Being your own boss (or somebody else's)
When you graduate from Wittenborg and want to enter the Dutch workforce, there are a couple of options. You can start looking for a job, or you can also start your own business. The Netherlands is very friendly to entrepreneurs and start-ups; it is relatively easy to register a new business. However, it does require some skills, knowledge of Dutch business law and a little bit of luck to find success. To begin with, you need to know which rules and regulations apply when you want to start your business in the Netherlands. It is worth noting that the rules, particularly regarding business subsidies and taxation, are different according to the municipality and can change every year based on government planning.
Registering a business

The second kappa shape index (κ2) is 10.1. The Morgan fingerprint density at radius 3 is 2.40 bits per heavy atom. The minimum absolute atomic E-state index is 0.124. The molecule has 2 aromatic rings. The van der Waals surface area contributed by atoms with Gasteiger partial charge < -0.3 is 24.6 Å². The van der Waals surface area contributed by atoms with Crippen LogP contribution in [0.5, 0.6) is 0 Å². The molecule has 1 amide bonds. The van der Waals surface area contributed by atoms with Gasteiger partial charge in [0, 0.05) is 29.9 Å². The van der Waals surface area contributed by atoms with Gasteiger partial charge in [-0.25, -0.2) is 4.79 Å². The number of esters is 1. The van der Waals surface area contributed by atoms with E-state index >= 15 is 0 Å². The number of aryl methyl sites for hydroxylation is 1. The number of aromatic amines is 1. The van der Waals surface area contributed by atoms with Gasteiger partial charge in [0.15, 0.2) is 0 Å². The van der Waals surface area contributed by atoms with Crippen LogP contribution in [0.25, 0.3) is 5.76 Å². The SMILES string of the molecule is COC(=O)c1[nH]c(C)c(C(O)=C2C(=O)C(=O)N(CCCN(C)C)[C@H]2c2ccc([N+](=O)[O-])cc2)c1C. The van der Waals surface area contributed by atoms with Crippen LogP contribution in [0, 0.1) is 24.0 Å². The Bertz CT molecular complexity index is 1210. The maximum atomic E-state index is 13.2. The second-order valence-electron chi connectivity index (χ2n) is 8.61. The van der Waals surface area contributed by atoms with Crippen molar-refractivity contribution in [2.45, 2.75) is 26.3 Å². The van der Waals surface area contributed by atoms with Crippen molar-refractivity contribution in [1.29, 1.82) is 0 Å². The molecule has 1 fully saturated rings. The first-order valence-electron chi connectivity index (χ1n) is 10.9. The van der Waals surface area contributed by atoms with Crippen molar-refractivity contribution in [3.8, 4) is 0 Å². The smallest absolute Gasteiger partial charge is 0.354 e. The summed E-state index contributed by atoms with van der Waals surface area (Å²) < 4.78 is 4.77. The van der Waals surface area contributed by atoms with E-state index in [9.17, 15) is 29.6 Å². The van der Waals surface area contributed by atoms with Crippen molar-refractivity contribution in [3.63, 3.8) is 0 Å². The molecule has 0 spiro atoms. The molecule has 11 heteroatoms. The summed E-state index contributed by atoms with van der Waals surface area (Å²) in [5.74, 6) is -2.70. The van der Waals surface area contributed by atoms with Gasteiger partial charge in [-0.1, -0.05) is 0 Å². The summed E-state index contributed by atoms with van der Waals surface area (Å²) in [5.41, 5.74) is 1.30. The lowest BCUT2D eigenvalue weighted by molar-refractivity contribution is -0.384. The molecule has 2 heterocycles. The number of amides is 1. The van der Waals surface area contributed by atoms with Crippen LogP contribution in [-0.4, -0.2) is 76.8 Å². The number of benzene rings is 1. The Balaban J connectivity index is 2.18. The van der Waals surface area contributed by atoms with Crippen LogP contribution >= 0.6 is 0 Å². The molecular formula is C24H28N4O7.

In order to run a legitimate enterprise in the Netherlands, you must have a personal citizen service number (BSN) and the enterprise must be registered with the Dutch Chamber of Commerce (Kamer van Koophandel, KVK) in the Business Register (Handelsregister). Different bodies in the Netherlands appear to use different criteria for determining whether a person is an entrepreneur or business owner. For example, the KVK considers you an entrepreneur if you supply goods and/or services, charge more than a nominal or ‘symbolic’ fee and thus earn a profit, and if you regularly do business with other people, not just friends and family. You must compete with other entrepreneurs who provide similar services or products. Meanwhile, the Dutch Tax and Customs Administration (Belastingdienst) – who will receive your details upon your registration with the KVK – has slightly different guidelines. For the tax services, you are considered an entrepreneur if you invest money and/or time to start and grow your business, you do business regularly rather than it being a ‘one-off’ job, you have multiple clients, and you decide for yourself when and how you work.